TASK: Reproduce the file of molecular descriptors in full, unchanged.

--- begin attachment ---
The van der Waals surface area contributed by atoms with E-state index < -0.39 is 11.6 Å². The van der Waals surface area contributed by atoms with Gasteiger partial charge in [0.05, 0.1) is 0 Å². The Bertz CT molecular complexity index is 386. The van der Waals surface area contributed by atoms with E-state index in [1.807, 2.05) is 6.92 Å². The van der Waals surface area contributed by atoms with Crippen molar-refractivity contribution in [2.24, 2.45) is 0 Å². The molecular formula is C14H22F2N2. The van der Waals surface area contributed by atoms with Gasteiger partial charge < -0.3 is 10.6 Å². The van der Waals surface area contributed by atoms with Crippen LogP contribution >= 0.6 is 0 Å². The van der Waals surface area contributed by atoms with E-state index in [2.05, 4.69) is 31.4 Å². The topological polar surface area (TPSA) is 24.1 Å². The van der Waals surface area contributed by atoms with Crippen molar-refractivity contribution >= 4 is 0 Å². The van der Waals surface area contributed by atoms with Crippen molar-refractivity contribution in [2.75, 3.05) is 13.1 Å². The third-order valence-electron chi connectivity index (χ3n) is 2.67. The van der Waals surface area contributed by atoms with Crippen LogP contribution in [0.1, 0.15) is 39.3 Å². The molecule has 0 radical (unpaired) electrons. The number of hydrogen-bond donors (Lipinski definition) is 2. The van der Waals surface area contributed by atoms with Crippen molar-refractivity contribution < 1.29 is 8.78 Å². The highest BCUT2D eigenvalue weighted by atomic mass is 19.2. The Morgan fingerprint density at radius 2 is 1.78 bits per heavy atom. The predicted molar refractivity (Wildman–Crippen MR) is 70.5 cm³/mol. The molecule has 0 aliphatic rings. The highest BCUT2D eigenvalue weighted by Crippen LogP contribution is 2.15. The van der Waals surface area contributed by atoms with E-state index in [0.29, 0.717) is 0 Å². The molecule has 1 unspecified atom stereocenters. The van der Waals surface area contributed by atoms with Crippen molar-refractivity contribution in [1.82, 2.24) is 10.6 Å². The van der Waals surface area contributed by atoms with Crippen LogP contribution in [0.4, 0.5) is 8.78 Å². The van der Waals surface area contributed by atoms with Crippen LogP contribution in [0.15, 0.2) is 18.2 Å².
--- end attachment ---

The van der Waals surface area contributed by atoms with E-state index < -0.39 is 11.6 Å². The van der Waals surface area contributed by atoms with Gasteiger partial charge in [0.05, 0.1) is 0 Å². The Bertz CT molecular complexity index is 386. The van der Waals surface area contributed by atoms with E-state index in [1.807, 2.05) is 6.92 Å². The van der Waals surface area contributed by atoms with Crippen molar-refractivity contribution in [2.24, 2.45) is 0 Å². The molecular formula is C14H22F2N2. The van der Waals surface area contributed by atoms with Gasteiger partial charge < -0.3 is 10.6 Å². The van der Waals surface area contributed by atoms with Crippen LogP contribution >= 0.6 is 0 Å². The van der Waals surface area contributed by atoms with E-state index in [2.05, 4.69) is 31.4 Å². The topological polar surface area (TPSA) is 24.1 Å². The van der Waals surface area contributed by atoms with Crippen molar-refractivity contribution >= 4 is 0 Å². The van der Waals surface area contributed by atoms with Crippen molar-refractivity contribution in [2.75, 3.05) is 13.1 Å². The third-order valence-electron chi connectivity index (χ3n) is 2.67. The van der Waals surface area contributed by atoms with Crippen LogP contribution in [0.1, 0.15) is 39.3 Å². The molecule has 0 radical (unpaired) electrons. The number of hydrogen-bond donors (Lipinski definition) is 2. The van der Waals surface area contributed by atoms with Crippen molar-refractivity contribution < 1.29 is 8.78 Å². The highest BCUT2D eigenvalue weighted by atomic mass is 19.2. The Morgan fingerprint density at radius 2 is 1.78 bits per heavy atom. The predicted molar refractivity (Wildman–Crippen MR) is 70.5 cm³/mol. The molecule has 0 aliphatic rings. The highest BCUT2D eigenvalue weighted by Crippen LogP contribution is 2.15. The van der Waals surface area contributed by atoms with E-state index in [0.29, 0.717) is 0 Å². The molecule has 1 unspecified atom stereocenters. The van der Waals surface area contributed by atoms with Crippen molar-refractivity contribution in [1.82, 2.24) is 10.6 Å². The van der Waals surface area contributed by atoms with Crippen LogP contribution in [0.4, 0.5) is 8.78 Å². The van der Waals surface area contributed by atoms with Crippen LogP contribution in [0.15, 0.2) is 18.2 Å².